Like its English cousin, An Irish Carol is a dramatic look at life on a day when it should be most celebrated and filled with peace, hope, and love. Unlike its cousin, there are no actual ghosts, but plenty of past, present, and potentially future sorrows turn-up. As they are wont to do when the beer tap flows.
At a pub in Dublin, it’s Christmas Eve and aging owner Dave (Kevin Adams) opens his doors, hoping to drum up some cash for his struggling business. This means he’ll also open the next day, much to the surprise of his young Polish employee Bartek (Josh Adams), who realizes he won’t be able to spend the day with his wife and young daughter.
In trickles a couple of regulars, Jim (Mark A. Rhea) and Frank (Timothy H. Lynch), who trade jabs and the occasional pearl of wisdom. Others come and go throughout the blustery night: Michael (Mike Kozemchak), Dave’s younger brother who beseeches him to close down and join his family; Simon (Matthew Hirsh), who used to work for Dave, and Anna (Caroline Dubberly), his new fiancée; and finally Richard (Mick Tinder). Dave’s one time friend turned nemesis. Because of girl. Ahh, a tale as old as time: the Love Triangle. This one, though, was long ago decided, and not in Dave’s favor, a fact he can’t forget or forgive, even in death. For Bernie, the love of his life and Richard’s wife, died only a year earlier.
This is the sixth year Keegan has run An Irish Carol, so the surprises are few, but it is—like the best Christmas fare and despite some dramatic twists—a heartwarming yarn about the best in us trumping the worst. It’s buoyed by touches of humor, courtesy mostly of Frank and Jim, who curse like sailors (or, really, like the Irish if you’ve ever been in an actual Dublin pub) but mean well in all they say. Jim loves being married and offers some kind advice to Simon and Anna. Frank—the eternal bachelor—gets piss drunk, but he’s still cognizant enough to offer a sobering truth to Dave, who’s disappointed with his lot and has upset everyone else that night, including Richard who was just fulfilling Bernie’s last wish.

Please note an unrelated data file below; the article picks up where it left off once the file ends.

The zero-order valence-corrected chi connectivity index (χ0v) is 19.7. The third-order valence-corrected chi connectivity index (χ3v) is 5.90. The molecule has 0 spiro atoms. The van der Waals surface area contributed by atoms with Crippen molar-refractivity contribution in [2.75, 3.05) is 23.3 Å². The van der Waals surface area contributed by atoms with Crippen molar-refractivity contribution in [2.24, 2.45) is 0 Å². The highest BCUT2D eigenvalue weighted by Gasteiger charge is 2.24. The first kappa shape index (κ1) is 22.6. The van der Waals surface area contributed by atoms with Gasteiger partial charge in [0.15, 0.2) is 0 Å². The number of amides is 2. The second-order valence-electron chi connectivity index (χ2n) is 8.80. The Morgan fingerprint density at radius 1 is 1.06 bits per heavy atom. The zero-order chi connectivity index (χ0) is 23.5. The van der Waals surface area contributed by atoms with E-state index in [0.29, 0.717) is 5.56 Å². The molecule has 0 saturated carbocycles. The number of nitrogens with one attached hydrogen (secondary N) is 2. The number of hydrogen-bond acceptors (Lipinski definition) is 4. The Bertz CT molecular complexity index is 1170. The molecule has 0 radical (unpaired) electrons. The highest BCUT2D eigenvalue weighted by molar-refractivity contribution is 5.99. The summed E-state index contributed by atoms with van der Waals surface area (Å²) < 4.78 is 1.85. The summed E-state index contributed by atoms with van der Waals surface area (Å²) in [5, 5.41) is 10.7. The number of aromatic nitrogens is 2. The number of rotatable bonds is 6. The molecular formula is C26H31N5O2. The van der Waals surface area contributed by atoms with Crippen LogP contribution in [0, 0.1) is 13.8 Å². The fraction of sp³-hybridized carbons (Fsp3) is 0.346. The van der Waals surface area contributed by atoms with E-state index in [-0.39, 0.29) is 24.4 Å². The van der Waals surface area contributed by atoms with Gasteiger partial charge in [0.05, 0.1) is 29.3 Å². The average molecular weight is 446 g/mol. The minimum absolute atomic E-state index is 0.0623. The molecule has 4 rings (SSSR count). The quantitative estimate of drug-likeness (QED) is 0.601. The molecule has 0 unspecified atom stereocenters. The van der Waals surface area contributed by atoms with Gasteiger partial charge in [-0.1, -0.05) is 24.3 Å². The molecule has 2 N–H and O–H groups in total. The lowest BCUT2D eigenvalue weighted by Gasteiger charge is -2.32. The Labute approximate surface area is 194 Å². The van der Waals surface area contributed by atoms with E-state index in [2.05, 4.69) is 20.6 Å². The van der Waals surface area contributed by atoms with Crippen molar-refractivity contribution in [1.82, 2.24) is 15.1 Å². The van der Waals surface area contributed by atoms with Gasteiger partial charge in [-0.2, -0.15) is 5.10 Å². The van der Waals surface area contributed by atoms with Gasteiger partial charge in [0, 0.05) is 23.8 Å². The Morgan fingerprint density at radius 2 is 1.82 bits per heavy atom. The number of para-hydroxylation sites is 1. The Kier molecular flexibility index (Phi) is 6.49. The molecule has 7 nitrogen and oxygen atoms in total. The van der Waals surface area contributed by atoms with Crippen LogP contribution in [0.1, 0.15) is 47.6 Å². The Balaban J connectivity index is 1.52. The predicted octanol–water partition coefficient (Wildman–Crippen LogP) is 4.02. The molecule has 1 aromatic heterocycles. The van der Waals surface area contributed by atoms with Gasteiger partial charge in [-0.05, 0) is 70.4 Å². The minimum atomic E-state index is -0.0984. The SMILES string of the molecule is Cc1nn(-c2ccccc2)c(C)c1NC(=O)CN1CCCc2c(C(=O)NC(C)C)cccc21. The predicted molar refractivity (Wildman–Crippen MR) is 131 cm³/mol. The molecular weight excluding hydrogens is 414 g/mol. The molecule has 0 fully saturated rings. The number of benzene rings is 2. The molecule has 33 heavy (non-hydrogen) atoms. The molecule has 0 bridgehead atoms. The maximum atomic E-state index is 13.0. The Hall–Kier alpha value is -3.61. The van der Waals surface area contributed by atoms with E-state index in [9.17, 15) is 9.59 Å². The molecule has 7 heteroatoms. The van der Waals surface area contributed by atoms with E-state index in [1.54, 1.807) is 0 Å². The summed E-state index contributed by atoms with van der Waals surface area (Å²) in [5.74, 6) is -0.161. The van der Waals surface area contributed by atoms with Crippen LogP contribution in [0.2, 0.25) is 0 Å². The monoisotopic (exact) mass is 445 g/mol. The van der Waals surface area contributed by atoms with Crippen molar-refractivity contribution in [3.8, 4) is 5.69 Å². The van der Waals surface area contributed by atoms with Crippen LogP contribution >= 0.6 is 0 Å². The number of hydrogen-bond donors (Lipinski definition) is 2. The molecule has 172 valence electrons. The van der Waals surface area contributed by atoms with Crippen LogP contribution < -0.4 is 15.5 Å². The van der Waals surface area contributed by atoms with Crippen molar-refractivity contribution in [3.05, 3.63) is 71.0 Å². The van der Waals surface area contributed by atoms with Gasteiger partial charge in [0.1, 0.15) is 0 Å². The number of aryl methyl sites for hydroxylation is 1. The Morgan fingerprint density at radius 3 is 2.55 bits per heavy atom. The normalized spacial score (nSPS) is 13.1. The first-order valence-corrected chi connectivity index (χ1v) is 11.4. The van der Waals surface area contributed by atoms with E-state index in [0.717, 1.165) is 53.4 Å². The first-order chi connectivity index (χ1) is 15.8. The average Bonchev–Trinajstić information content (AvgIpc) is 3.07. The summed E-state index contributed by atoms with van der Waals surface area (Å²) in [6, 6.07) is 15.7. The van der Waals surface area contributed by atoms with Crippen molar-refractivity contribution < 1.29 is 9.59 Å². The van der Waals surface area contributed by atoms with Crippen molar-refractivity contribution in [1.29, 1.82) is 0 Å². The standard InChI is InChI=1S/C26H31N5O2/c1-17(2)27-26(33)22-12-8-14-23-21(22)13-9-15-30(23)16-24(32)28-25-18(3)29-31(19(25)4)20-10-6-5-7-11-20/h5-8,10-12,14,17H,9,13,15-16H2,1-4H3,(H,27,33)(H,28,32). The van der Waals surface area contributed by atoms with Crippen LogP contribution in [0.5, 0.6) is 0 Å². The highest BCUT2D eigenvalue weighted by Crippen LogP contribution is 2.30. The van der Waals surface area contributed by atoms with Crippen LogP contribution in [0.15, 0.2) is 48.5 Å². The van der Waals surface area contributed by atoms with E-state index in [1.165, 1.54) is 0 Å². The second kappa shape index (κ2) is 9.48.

“Must be exhausting,” Frank says to Dave as he bundles up after talking about his own father, who died alone, “being a grumpy old fart all the time.”
Naturally, Dave finds redemption, encouraged by some age old stalwarts: wisdom, kindness, empathy. And, ultimately, friendship and love.
The show largely rests on the shoulders of Kevin Adams, who portrays Dave with an immense amount sorrow wrapped in anger with nary a word. You understand his pain though you never get the full picture of his past nor his personal take on it. He shows you that it is there. And that is enough. His moments of quiet, as he sneaks glances of his customers’ interactions or steals a cigarette out back are just as revealing as, and more affecting than, any exposition.
Want to go?
An Irish Carol
closes December 31, 2016
Details and tickets
Lynch, Rhea, and Josh Adams—whose Bartek walks into a couple of funny cultural misunderstandings—provide the right amount of levity to balance all the drama, which Tinder, Hirsh, Dubberly, and Kozemchak heighten during confrontations with Dave. It’s a very real cast, grounded by a moody set and lighting that’ll have you wanting to spend your Christmas Eve in Ireland.
An Irish Carol is a lovely spin on the traditional Christmas tale surely on its way to becoming a classic in its own right.
An Irish Carol by Matthew Keenan. Directed by Mark A. Rhea. Featuring Kevin Adams, Mike Kozemchak, Timothy H. Lynch, Caroline Dubberly, Mark A. Rhea, Josh Adams, Mick Tinder, and Matthew Hirsh. Production: Matthew Keenan, Set Design; Dan Martin, Lighting Design; Kelly Peacock, Costume Design; Jake Null, Sound Design; Alexis J. Hartwick, Set Dressing and Properties; Sheri S. Herren, Assistant Director; and Craig Miller, Hair and Makeup Design. Stage Manager; Carol H. Baker . Produced by Keegan Theatre . Reviewed by Kelly McCorkendale.